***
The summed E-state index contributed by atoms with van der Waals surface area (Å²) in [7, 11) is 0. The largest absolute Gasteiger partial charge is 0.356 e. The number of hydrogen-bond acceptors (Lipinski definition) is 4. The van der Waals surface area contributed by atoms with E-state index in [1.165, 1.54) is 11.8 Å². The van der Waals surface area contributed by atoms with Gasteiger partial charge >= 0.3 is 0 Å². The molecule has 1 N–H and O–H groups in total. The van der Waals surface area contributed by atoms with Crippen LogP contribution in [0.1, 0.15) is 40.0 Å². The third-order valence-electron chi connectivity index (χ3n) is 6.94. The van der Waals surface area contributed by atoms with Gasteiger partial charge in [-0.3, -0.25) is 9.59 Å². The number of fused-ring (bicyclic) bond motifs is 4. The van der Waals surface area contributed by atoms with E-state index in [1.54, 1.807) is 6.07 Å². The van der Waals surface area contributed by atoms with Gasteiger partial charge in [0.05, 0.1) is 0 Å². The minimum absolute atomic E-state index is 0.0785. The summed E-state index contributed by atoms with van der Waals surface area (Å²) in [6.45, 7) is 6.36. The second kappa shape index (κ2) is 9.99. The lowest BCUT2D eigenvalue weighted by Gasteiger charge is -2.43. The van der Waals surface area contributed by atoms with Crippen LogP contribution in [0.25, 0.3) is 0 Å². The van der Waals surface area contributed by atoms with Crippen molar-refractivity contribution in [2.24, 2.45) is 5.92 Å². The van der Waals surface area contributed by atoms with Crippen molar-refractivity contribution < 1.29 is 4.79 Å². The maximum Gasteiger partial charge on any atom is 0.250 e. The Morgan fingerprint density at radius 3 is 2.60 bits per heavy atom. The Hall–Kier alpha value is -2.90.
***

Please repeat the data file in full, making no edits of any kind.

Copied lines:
The summed E-state index contributed by atoms with van der Waals surface area (Å²) in [7, 11) is 0. The largest absolute Gasteiger partial charge is 0.356 e. The number of hydrogen-bond acceptors (Lipinski definition) is 4. The van der Waals surface area contributed by atoms with E-state index in [1.165, 1.54) is 11.8 Å². The van der Waals surface area contributed by atoms with Gasteiger partial charge >= 0.3 is 0 Å². The molecule has 1 N–H and O–H groups in total. The van der Waals surface area contributed by atoms with Crippen LogP contribution in [0.1, 0.15) is 40.0 Å². The third-order valence-electron chi connectivity index (χ3n) is 6.94. The van der Waals surface area contributed by atoms with Gasteiger partial charge in [-0.3, -0.25) is 9.59 Å². The number of fused-ring (bicyclic) bond motifs is 4. The van der Waals surface area contributed by atoms with E-state index in [1.54, 1.807) is 6.07 Å². The van der Waals surface area contributed by atoms with Gasteiger partial charge in [0.05, 0.1) is 0 Å². The minimum absolute atomic E-state index is 0.0785. The summed E-state index contributed by atoms with van der Waals surface area (Å²) in [6.45, 7) is 6.36. The second kappa shape index (κ2) is 9.99. The lowest BCUT2D eigenvalue weighted by Gasteiger charge is -2.43. The van der Waals surface area contributed by atoms with Crippen LogP contribution in [0.25, 0.3) is 0 Å². The van der Waals surface area contributed by atoms with Crippen molar-refractivity contribution in [2.24, 2.45) is 5.92 Å². The van der Waals surface area contributed by atoms with Crippen molar-refractivity contribution < 1.29 is 4.79 Å². The maximum Gasteiger partial charge on any atom is 0.250 e. The Morgan fingerprint density at radius 3 is 2.60 bits per heavy atom. The Hall–Kier alpha value is -2.90.